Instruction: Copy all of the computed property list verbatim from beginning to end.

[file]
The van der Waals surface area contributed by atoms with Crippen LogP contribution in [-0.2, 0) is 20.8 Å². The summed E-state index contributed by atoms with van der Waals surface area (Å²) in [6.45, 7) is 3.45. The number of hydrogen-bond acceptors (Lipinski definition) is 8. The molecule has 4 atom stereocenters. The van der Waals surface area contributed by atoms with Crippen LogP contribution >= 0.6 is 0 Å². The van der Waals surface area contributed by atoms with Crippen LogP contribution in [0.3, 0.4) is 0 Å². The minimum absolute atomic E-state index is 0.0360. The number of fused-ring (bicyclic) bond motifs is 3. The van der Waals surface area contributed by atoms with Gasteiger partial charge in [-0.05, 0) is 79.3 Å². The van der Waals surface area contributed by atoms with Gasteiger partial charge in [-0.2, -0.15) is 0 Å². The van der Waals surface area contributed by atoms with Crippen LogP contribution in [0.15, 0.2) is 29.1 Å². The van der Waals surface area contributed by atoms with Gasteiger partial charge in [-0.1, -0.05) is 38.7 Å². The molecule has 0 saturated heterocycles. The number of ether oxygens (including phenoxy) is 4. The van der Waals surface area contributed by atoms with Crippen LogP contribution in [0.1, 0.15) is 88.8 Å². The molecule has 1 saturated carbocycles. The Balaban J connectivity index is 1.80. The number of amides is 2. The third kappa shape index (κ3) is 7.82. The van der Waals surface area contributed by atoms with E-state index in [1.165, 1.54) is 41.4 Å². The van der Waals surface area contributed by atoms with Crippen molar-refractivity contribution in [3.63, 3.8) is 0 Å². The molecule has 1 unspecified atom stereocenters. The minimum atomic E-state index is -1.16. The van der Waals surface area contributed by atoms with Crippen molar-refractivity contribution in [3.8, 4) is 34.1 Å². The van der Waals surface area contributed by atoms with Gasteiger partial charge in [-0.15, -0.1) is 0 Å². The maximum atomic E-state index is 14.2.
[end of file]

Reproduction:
The van der Waals surface area contributed by atoms with Crippen LogP contribution in [-0.2, 0) is 20.8 Å². The summed E-state index contributed by atoms with van der Waals surface area (Å²) in [6.45, 7) is 3.45. The number of hydrogen-bond acceptors (Lipinski definition) is 8. The molecule has 4 atom stereocenters. The van der Waals surface area contributed by atoms with Crippen LogP contribution >= 0.6 is 0 Å². The van der Waals surface area contributed by atoms with Crippen LogP contribution in [0.3, 0.4) is 0 Å². The minimum absolute atomic E-state index is 0.0360. The number of fused-ring (bicyclic) bond motifs is 3. The van der Waals surface area contributed by atoms with Gasteiger partial charge in [-0.05, 0) is 79.3 Å². The van der Waals surface area contributed by atoms with Gasteiger partial charge in [-0.2, -0.15) is 0 Å². The van der Waals surface area contributed by atoms with Crippen LogP contribution in [0.15, 0.2) is 29.1 Å². The van der Waals surface area contributed by atoms with Gasteiger partial charge in [-0.1, -0.05) is 38.7 Å². The molecule has 0 saturated heterocycles. The number of ether oxygens (including phenoxy) is 4. The van der Waals surface area contributed by atoms with Crippen LogP contribution in [0.1, 0.15) is 88.8 Å². The molecule has 1 saturated carbocycles. The Balaban J connectivity index is 1.80. The number of amides is 2. The third kappa shape index (κ3) is 7.82. The van der Waals surface area contributed by atoms with E-state index in [1.165, 1.54) is 41.4 Å². The van der Waals surface area contributed by atoms with Crippen molar-refractivity contribution in [3.63, 3.8) is 0 Å². The molecule has 1 unspecified atom stereocenters. The minimum atomic E-state index is -1.16. The van der Waals surface area contributed by atoms with Crippen molar-refractivity contribution in [3.8, 4) is 34.1 Å². The van der Waals surface area contributed by atoms with Gasteiger partial charge in [-0.15, -0.1) is 0 Å². The maximum atomic E-state index is 14.2.